The Bombings in Moscow

I planned to  take a break from writing about violence, but after reading about the bombings in Moscow’s metro, I felt compelled to respond. Yesterday, two women with bombs strapped to their bodies went to metro stops and detonated them as the doors of the carriages opened. The reports now are that 38 people were killed and more than 60 injured. Although it has not been confirmed, officials in Moscow are suggesting that a Chechen group is behind the attack.

As I read about this story, I was already worried about people’s reactions to the story since most Chechens are Muslims and many will be quick to condemn Islam for these attacks. I was not wrong. But I must say first that targeting civilians is simply unacceptable and unjustified. So, the fact that innocent people on their way to work were killed in such a manner deeply troubles me. However, I feel this way about any situation where civilians are the target; so, I am also troubled when Chechen civilians are killed by Russians. The fact of the matter is that Islam is still not the culprit; rather, the source of the problem is political realities, power struggles, and an attitude of us and them that is prevalent in our world today.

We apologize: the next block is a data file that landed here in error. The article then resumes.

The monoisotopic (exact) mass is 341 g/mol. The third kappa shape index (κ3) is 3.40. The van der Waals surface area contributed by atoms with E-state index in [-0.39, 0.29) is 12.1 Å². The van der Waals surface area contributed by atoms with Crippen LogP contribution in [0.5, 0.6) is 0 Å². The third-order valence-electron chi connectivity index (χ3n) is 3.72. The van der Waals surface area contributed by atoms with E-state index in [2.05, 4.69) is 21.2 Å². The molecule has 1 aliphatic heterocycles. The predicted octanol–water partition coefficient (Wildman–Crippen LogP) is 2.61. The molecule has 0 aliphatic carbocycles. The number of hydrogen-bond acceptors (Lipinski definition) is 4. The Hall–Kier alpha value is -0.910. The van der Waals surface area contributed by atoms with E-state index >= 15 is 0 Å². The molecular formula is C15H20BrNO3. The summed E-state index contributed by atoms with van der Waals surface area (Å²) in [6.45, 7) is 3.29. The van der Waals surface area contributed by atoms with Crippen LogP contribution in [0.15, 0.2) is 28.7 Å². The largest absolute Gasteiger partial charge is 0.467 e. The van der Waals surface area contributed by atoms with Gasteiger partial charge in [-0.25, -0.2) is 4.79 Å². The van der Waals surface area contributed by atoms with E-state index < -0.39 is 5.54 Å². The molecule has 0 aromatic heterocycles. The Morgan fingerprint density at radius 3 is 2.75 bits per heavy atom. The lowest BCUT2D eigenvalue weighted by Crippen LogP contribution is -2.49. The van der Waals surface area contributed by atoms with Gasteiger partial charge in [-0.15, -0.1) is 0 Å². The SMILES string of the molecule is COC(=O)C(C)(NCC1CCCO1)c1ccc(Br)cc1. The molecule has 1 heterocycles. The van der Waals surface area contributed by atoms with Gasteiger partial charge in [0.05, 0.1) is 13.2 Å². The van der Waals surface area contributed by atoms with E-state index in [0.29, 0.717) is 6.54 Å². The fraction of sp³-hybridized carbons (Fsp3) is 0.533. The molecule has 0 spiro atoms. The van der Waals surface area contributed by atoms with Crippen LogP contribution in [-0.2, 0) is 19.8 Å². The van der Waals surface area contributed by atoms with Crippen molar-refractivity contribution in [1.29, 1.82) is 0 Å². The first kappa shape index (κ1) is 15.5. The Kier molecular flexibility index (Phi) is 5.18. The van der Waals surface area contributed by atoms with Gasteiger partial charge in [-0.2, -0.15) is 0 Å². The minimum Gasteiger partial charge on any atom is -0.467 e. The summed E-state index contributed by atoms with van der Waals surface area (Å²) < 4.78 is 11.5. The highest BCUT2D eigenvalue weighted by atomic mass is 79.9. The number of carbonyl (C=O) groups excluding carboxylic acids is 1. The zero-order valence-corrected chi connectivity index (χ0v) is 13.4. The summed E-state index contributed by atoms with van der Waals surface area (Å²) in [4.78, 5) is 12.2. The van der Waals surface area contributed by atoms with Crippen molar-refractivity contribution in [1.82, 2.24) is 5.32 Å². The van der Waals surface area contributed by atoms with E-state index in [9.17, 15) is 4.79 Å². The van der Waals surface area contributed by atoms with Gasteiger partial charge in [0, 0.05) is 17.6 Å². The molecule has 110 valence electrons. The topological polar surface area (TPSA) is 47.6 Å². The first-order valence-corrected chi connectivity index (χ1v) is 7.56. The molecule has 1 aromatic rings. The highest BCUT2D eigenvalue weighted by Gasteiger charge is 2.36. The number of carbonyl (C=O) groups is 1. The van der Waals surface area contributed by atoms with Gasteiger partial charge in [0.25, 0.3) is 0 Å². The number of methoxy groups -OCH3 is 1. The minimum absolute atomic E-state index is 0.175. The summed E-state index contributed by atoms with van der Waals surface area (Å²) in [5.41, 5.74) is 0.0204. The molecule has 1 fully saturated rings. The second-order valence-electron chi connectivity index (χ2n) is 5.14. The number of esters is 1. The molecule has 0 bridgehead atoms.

While Islam is being utilized as a front or motivation for some groups, I am reiterating that it does not condone violence; in fact, many scholars and groups have spoken out against it. Millions of Muslims are committed to their faith and live by its peaceful beliefs.  I am frustrated like everyone else by non-stop violence and destruction, but it seems to me that we need to address how we use terms and recognize the grievances of all groups  instead of continously adding fuel to the fire by blaiming a major world religion. Islam is not the only religion that has been manipulated for political ends. In fact, some have suggested that the Qur’an is far less violent than the Bible.

What were your reactions to the bombings? Do you think religion is the problem? Please share your comments below.

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